Hawaii has a tradition of ease. It’s not what I imagined, or what the advertising suggests. It is more the ease of having a low-wage part-time job, a pickup truck, a place to sleep. Work is over (pau hana) and there is time to get some beer, maybe some other things, kick back, slow down. This is a constant across socioeconomic strata, though the higher you go the more elegant and discerning is participation. Hawaii is like this all the time.
My landlady is convivial and misses her upstairs. She has had an interesting life and is happy to share. Sometimes I have the forethought to have bought a six pack or have some wine, praise Safeway. Other times we go to the preferred gas station where she knows the guy’s name for forty-ounce Kona Longboards, then return to the kitchen table to talk. The iHome speakers play Santana or They Might Be Giants from my phone and we look out at the lushness and the seawall breaking waves.
We sit like this, her after work and me after whatever I have done, the last weeks. It is a calm time. She discusses her divorce, upbringing, dislocation on going to high school on the mainland. Flow and forgiveness of others and yourself. Sometimes you have to stop to go forward. Yes, right, yes. It is calm to be here. I am happy to be here. It is not exactly right, but it is very, very close.
I have not been in this place since college. I was very careful then, deliberate and worried, never really feeling safe but needing how time halted. That’s what I remember. Now time doesn’t quite move, or not-move, that way, but it is dramatically altered: not slowed so much as broadened in all dimensions. What I most notice is that the anxiety, the little bit left I can still perceive, dissolves. It’s completely gone in a way I have to struggle to remember, but when I remember it is startling.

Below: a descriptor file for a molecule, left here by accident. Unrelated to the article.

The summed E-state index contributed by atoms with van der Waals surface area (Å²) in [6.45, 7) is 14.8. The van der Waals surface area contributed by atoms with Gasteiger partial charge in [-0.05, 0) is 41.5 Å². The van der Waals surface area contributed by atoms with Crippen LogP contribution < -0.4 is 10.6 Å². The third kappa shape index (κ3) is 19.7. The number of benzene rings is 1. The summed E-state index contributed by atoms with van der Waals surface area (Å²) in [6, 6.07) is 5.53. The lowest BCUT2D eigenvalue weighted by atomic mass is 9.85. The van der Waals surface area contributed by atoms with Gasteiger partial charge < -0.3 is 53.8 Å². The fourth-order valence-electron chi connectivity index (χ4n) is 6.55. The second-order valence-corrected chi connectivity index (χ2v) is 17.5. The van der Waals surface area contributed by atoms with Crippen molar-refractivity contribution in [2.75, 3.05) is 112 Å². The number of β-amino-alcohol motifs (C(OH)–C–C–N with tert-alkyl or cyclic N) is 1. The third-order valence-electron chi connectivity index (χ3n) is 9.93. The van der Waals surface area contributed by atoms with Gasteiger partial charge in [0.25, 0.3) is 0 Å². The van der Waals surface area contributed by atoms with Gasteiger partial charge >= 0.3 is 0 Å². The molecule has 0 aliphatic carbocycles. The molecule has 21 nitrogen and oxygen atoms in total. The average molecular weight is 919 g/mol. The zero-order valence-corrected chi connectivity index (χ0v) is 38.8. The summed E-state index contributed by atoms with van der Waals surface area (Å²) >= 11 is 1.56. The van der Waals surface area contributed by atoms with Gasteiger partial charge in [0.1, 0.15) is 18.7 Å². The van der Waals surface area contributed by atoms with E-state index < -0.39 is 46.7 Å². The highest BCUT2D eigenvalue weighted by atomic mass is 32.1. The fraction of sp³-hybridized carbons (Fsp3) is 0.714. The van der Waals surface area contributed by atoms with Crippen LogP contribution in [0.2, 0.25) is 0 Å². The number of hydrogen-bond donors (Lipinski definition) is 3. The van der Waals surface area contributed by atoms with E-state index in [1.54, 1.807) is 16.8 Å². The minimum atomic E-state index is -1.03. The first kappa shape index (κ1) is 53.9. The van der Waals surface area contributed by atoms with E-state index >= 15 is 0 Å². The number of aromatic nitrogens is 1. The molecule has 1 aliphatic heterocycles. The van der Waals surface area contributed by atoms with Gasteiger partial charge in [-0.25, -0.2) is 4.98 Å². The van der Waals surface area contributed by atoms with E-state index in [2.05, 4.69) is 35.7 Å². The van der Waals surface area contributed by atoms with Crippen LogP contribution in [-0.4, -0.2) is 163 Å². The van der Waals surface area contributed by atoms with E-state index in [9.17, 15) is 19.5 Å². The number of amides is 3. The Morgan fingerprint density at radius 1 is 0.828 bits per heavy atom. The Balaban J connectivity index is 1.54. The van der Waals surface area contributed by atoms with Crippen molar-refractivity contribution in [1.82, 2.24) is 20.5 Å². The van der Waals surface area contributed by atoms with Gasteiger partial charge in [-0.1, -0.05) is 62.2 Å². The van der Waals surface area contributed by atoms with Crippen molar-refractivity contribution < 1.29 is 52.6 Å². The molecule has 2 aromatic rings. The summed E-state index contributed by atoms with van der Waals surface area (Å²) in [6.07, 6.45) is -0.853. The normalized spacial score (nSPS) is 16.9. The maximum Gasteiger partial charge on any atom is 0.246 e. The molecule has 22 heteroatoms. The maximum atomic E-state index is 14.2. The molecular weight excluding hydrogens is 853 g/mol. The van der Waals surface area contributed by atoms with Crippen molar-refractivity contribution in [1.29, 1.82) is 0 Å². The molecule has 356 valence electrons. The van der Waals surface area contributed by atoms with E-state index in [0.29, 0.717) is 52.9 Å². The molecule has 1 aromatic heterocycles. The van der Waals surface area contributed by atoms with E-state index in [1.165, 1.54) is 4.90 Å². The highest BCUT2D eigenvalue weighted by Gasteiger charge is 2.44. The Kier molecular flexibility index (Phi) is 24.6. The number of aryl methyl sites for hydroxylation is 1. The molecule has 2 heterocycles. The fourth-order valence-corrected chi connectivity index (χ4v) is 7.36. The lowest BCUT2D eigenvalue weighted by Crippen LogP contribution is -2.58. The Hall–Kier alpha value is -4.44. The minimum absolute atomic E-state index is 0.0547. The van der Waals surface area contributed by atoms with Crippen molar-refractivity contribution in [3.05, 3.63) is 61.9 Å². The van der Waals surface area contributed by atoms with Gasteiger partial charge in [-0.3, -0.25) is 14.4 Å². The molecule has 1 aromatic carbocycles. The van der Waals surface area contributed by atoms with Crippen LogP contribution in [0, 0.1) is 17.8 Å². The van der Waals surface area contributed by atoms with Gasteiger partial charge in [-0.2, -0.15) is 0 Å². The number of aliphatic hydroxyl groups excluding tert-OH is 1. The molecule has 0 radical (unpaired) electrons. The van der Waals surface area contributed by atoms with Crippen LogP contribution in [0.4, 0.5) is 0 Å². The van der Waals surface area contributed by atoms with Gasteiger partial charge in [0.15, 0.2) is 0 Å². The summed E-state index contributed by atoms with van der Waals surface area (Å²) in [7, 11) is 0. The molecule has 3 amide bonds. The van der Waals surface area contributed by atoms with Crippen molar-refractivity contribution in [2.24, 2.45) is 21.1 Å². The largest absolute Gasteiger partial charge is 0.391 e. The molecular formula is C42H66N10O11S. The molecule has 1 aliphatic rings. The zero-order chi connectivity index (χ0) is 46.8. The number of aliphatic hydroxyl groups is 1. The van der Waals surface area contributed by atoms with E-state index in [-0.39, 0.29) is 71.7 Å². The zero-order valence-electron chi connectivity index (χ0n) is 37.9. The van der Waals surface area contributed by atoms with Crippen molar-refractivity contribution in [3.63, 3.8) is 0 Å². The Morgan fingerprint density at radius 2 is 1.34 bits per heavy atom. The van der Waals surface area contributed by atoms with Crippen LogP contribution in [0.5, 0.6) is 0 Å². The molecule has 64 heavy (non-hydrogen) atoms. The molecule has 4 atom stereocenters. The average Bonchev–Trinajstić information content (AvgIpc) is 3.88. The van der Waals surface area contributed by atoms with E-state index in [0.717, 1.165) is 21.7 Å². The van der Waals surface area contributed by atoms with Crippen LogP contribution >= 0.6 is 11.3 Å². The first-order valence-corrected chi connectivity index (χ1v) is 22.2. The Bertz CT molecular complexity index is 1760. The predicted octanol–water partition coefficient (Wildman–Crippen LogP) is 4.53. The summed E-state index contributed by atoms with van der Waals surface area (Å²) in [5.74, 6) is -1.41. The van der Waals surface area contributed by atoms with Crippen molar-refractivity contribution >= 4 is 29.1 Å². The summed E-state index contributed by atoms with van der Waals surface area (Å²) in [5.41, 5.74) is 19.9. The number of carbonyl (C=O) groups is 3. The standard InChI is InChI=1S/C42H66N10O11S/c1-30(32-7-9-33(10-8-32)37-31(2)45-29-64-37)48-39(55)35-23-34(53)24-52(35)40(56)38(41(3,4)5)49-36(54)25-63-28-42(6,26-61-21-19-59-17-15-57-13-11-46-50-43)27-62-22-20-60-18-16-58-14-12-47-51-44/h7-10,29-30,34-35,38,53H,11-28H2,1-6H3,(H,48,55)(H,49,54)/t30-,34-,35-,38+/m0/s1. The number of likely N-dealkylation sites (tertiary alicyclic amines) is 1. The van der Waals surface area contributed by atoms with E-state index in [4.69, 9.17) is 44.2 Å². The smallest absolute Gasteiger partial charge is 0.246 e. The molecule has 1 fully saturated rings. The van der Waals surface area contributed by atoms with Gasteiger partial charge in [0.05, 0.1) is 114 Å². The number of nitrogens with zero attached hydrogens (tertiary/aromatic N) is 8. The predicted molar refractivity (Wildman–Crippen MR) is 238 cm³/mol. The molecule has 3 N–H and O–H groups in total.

Cops learn early that eyewitness testimony is garbage. Science has long deflated the idea that memory works like a mechanical recorder. Memory is subjective and malleable and changes all the time. We do not remember what we think we do, and the most solid certain things, with enough time, become something very different.
These weeks I feel the very firm and certain truth of what the high of middle adolescence was like. There is a powerful but agile energy, a sense of ebullience, an unbridled sense of wonder. Around the edges I can sense the fear too, but it hangs back, shuffling. Most dominant is what I still remember of that sense of overwhelming strangeness and magic: the sure knowledge that things are happening and you are missing them, but the ones you are seeing silent in front of you are the most momentous in the world.
I suspect this is what old folks mean when they talk about the golden times of youth when things were happy. For me there is no gold but more that all the blues and greys are deep and rich and that is all–color and texture. Nothing brittle or isolating.
It takes a couple days, but I realize something very powerful about memory. If I am feeling what is the certainty of that time, of being and perceiving that age as it truly was, then my working adult basis of what those times were like must be flawed. It was not all grim anger, not all worry about school and work, not always feeling overwhelmed with the coming responsibilities adults droned on and on about. At least sometimes there was not an overwhelming sense of oppression and doom. Sometimes, it felt like this.
Those first days the feeling was strongest. It muddled later, lessening and flattening out, but it was plenty anyway. You can’t always be back in that time as an adult. Seeing adults who try are ample cautionary tales: happy and innocuous but a little too soft, a little too dirty. There are better ways to be in adulthood and not let it get you down, but I am grateful to have gone back, and really have been back, for a few nights. New memory should always be a repair.